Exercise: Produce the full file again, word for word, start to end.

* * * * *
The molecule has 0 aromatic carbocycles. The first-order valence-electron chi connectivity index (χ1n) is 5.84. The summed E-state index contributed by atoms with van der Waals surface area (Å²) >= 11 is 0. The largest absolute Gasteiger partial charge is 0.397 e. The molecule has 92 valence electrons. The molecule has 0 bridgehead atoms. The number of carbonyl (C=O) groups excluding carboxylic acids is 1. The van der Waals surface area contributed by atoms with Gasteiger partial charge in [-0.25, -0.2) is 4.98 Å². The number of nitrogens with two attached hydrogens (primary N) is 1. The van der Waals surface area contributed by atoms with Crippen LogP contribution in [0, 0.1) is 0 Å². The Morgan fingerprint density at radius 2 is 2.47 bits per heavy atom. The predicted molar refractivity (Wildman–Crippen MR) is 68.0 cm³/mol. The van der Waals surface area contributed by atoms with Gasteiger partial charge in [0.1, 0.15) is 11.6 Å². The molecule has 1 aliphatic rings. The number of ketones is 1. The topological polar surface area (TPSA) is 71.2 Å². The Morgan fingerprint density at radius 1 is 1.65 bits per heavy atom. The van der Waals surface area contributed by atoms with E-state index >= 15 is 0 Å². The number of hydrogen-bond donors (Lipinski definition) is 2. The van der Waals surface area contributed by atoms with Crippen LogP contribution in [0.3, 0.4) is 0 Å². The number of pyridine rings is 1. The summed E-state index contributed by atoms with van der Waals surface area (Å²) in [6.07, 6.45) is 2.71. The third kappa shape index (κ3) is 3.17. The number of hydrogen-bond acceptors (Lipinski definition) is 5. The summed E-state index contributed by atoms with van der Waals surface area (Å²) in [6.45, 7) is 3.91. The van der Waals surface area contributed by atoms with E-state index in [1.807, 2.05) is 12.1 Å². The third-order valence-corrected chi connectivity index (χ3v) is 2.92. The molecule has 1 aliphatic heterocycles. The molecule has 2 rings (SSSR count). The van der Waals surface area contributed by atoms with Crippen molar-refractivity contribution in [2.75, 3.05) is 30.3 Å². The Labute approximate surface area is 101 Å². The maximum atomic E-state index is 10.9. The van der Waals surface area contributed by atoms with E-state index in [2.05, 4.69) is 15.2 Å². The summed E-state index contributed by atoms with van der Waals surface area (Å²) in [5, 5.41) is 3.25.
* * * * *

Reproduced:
The molecule has 0 aromatic carbocycles. The first-order valence-electron chi connectivity index (χ1n) is 5.84. The summed E-state index contributed by atoms with van der Waals surface area (Å²) >= 11 is 0. The largest absolute Gasteiger partial charge is 0.397 e. The molecule has 92 valence electrons. The molecule has 0 bridgehead atoms. The number of carbonyl (C=O) groups excluding carboxylic acids is 1. The van der Waals surface area contributed by atoms with Gasteiger partial charge in [-0.25, -0.2) is 4.98 Å². The number of nitrogens with two attached hydrogens (primary N) is 1. The van der Waals surface area contributed by atoms with Crippen LogP contribution in [0, 0.1) is 0 Å². The Morgan fingerprint density at radius 2 is 2.47 bits per heavy atom. The predicted molar refractivity (Wildman–Crippen MR) is 68.0 cm³/mol. The van der Waals surface area contributed by atoms with Gasteiger partial charge in [0.1, 0.15) is 11.6 Å². The molecule has 1 aliphatic rings. The number of ketones is 1. The topological polar surface area (TPSA) is 71.2 Å². The Morgan fingerprint density at radius 1 is 1.65 bits per heavy atom. The van der Waals surface area contributed by atoms with E-state index >= 15 is 0 Å². The number of hydrogen-bond donors (Lipinski definition) is 2. The van der Waals surface area contributed by atoms with Crippen LogP contribution in [0.3, 0.4) is 0 Å². The number of pyridine rings is 1. The summed E-state index contributed by atoms with van der Waals surface area (Å²) in [6.07, 6.45) is 2.71. The third kappa shape index (κ3) is 3.17. The number of hydrogen-bond acceptors (Lipinski definition) is 5. The summed E-state index contributed by atoms with van der Waals surface area (Å²) in [6.45, 7) is 3.91. The van der Waals surface area contributed by atoms with E-state index in [1.807, 2.05) is 12.1 Å². The third-order valence-corrected chi connectivity index (χ3v) is 2.92. The molecule has 1 aliphatic heterocycles. The molecule has 2 rings (SSSR count). The van der Waals surface area contributed by atoms with Crippen molar-refractivity contribution in [2.75, 3.05) is 30.3 Å². The Labute approximate surface area is 101 Å². The maximum atomic E-state index is 10.9. The van der Waals surface area contributed by atoms with E-state index in [2.05, 4.69) is 15.2 Å². The summed E-state index contributed by atoms with van der Waals surface area (Å²) in [5, 5.41) is 3.25.